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There Oughta Be a Lawn : While Some Have Switched to Gravel and Ground Covers, Others Can Make a Pretty Good Case for Grass

July 22, 1990|ROBERT SMAUS | Robert Smaus is an associate editor for Los Angeles Times Magazine.

THE PICTURE being painted for the future is not a pleasant one: dry, sand-colored lawns, prickly underfoot, dead from lack of water. Is this, as some experts believe, the inevitable fate of lawns in Southern California?

During this fourth year of drought, with reservoirs drying up throughout the state, it is crucial to cut back on the use of water. Lawns, considered by many to be the thirstiest element in a garden, certainly seem the logical place to start.

"It's pretty hard to justify that big slab of green when you run out of water," says Santa Barbara nurseryman Ray Sodomka. "The lawn is an easy sacrifice, compared to trees and shrubs--or taking a shower."

Sodomka should know; his lawn has been brown for months. In Santa Barbara--where special pumps are being installed in the reservoirs to suck water from the very bottoms--lawns are as dry and crisp as native grasses. Those who tried to keep their lawns alive in early summer found in their mailboxes water bills for as much as $500, just one penalty for wasteful water use.

So far, in Southern California, Santa Barbara's case is unique. But many people believe it's a preview of California's future: To save precious water, some say, Californians will simply have to get rid of their lawns. Incredible suggestions are being made as water-saving alternatives. Some seem ridiculous, such as filling entire front yards with artificial plants and dyeing lawns green. Others sound sublime, such as replacing water-needy plants with Mediterranean and California natives that can survive almost entirely on natural rainfall. There is talk among city and county officials not only of limits on how much area around a home can be planted with turf and of "official" plant lists that would mandate which plants can and cannot be grown, but of outright bans on lawns.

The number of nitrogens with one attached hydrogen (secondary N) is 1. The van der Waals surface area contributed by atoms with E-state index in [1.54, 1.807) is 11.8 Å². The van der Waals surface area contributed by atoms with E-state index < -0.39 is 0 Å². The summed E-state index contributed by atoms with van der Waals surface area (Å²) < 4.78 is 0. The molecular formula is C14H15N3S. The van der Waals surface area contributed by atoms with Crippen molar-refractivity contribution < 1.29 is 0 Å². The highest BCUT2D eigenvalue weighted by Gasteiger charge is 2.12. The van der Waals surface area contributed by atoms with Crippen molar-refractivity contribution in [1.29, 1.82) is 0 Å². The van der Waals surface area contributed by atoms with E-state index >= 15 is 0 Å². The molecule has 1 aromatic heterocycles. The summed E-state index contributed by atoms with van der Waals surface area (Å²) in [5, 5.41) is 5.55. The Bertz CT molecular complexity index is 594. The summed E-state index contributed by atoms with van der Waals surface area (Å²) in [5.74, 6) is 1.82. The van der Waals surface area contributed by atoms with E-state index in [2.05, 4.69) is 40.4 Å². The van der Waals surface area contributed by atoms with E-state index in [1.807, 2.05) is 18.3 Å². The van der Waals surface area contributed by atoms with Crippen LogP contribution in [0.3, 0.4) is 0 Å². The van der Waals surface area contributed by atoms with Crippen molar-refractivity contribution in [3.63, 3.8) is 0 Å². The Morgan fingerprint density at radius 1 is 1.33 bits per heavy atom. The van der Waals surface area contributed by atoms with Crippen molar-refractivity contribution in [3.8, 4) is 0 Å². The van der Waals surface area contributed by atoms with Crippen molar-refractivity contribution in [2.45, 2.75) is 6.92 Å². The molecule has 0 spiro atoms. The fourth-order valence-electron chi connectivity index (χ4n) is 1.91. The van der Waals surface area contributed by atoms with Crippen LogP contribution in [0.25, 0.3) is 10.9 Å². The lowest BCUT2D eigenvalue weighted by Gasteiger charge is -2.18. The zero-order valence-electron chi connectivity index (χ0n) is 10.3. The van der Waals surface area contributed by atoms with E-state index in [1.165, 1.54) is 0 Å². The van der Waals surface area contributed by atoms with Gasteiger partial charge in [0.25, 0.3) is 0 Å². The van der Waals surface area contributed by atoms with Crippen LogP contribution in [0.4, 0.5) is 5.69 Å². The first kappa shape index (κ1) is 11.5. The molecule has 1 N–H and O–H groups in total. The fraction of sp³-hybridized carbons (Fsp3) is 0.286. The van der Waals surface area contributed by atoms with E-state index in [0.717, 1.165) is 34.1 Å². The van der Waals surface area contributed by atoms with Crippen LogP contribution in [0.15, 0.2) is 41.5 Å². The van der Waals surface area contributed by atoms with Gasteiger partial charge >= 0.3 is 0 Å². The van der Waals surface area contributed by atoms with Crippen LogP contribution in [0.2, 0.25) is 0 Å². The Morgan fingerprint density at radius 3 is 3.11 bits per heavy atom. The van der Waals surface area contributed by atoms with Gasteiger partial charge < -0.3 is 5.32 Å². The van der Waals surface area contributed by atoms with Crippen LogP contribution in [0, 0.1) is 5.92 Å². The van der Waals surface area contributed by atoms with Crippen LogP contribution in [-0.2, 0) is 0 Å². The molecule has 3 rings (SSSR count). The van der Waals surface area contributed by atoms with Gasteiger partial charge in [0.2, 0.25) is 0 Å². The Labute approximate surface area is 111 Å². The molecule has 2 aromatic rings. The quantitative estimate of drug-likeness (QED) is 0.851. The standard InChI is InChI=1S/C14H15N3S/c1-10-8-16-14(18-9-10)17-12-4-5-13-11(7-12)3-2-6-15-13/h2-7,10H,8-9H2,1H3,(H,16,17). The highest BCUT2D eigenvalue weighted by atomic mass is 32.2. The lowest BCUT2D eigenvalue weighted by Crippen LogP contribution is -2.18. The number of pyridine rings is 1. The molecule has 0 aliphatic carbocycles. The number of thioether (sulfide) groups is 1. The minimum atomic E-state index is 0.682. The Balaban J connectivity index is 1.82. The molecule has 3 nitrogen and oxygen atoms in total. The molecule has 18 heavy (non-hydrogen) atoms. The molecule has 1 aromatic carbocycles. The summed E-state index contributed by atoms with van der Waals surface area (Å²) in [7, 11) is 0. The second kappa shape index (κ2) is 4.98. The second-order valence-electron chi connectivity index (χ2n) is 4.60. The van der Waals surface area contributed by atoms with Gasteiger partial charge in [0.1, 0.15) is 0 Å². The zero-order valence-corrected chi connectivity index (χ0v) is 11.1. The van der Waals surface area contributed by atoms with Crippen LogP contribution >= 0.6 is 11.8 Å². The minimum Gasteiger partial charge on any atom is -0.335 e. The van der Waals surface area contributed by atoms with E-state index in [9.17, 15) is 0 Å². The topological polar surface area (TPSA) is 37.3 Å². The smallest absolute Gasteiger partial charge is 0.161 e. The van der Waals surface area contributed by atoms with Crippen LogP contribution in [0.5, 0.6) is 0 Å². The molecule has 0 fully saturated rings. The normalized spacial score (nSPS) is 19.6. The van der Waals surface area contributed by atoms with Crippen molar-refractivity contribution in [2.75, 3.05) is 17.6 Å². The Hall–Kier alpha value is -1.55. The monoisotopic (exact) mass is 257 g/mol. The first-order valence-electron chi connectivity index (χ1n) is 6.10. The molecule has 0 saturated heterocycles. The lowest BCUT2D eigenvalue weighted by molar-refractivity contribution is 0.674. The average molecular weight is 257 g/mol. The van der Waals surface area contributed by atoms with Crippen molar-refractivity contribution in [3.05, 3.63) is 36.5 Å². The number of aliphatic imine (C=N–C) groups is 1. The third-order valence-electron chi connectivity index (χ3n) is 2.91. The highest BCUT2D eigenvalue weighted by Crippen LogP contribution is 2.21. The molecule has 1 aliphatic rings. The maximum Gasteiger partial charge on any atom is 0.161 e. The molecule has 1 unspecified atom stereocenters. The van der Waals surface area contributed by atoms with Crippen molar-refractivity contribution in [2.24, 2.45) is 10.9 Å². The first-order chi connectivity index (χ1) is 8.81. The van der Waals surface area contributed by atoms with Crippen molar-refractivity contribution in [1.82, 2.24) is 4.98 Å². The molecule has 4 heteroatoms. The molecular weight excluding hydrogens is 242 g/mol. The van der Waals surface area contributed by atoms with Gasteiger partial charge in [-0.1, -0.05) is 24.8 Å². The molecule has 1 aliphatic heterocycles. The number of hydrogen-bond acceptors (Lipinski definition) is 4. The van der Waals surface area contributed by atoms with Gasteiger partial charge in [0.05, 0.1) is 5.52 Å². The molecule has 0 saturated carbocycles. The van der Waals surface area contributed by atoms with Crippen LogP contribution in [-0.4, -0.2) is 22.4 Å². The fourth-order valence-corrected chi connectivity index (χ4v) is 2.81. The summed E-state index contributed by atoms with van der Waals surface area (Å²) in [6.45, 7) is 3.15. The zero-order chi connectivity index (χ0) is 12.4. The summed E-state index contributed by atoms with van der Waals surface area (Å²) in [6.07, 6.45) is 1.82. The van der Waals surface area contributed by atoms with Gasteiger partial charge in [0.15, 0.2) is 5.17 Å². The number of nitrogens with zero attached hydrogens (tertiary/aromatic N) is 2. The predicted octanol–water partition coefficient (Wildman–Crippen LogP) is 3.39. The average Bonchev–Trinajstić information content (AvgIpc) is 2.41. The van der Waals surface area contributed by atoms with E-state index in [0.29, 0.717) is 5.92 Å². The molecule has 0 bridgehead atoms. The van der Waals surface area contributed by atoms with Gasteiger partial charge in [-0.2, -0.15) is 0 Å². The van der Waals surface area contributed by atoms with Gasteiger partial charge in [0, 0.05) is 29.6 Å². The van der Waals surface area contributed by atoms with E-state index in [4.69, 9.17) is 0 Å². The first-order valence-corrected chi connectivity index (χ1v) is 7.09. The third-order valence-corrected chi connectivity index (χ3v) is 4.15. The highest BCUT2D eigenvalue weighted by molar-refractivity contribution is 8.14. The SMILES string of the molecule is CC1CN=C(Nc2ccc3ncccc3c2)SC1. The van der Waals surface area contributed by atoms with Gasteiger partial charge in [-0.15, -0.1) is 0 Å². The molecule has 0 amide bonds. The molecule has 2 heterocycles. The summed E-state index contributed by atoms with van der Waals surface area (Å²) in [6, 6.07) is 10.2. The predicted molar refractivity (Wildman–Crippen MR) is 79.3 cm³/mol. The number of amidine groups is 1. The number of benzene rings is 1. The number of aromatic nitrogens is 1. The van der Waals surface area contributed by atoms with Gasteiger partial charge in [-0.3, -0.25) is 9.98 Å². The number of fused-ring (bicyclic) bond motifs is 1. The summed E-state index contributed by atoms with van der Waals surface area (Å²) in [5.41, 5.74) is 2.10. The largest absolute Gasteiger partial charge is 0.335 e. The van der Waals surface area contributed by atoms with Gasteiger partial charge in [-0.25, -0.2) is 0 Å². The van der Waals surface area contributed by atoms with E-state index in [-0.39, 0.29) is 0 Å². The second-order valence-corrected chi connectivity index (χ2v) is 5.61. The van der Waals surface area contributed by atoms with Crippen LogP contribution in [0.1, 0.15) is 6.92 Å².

Although only Santa Barbara has banned the watering of lawns, other areas have come up with incentives for cutting back of the amount of lawn in a yard. The North Marin County Water District, for instance, offers rebates of as much as $300 to those who limit their new lawns to 800 square feet or who tear up their existing lawns and plant ground covers, or any other plant for that matter, in their place.

Not everyone believes that dooming the lawn--our symbol of suburbia and the good life--will solve the water shortage or help the environment. "Whenever there is a problem, people are told to kill their lawns," says Beth Rogers, of Pacific Sod, who is involved in the newly formed Green Industries Council, a group representing nurseries, landscape contractors and designers. "We had a federal water officer in Northern California say that the sign of a good citizen is a dead lawn. Are lawns and gardens that unimportant?"

California's estimated 1.38 million acres of lawn are thought to use the bulk of the water applied to the landscape. Studies done by the North Marin County Water District indicate that, at least in that region, lawns soak up about 90% of all water used outdoors in suburban areas. But researchers at the University of California, Riverside, have given us a new, and more complete, water-use breakdown for the entire state: Almost 80% of the water in California is used for agriculture, 12% by homes and industries and an additional 4% for landscapes--which sounds like a drop in the bucket. In fact, Rogers and other lawn defenders consider this an inequitable distribution of water in a state that is rapidly becoming more urban than it is agricultural. "We need to protect the garden as a priority water use," says Rogers. "Plants are one of the few things that mitigate the urban environment. We don't live in a pristine natural environment but in an asphalt jungle. Plants are one of the few things that make it habitable; they cool and clean our air, hold down dust and runoff, and," she adds, "grass does these things better than most plants."

Victor A. Gibeault, University of California Cooperative Extension environmental horticulturist at UC Riverside and an authority on turf grasses in Southern California, agrees. In an as-yet-unpublished report on California turf grass, he writes: "Turf grasses directly influence our immediate environment in many positive ways. Actively growing turf grasses have been shown to reduce high summer surface temperatures because of transpirational cooling. Turf grasses, often with trees, shrubs and ground covers, reduce discomforting glare and traffic noise and increase infiltration of water in the soil and the water quality."

The actual amount of water that lawns require is also debatable--not all grasses are created equal. "A lot of the information about lawns is not based on fact," says Gibeault. "Ten years ago we had no facts. Now we have some, and they show that, in Southern California at least, lawns may not use all that much more water than other commonly used plants."

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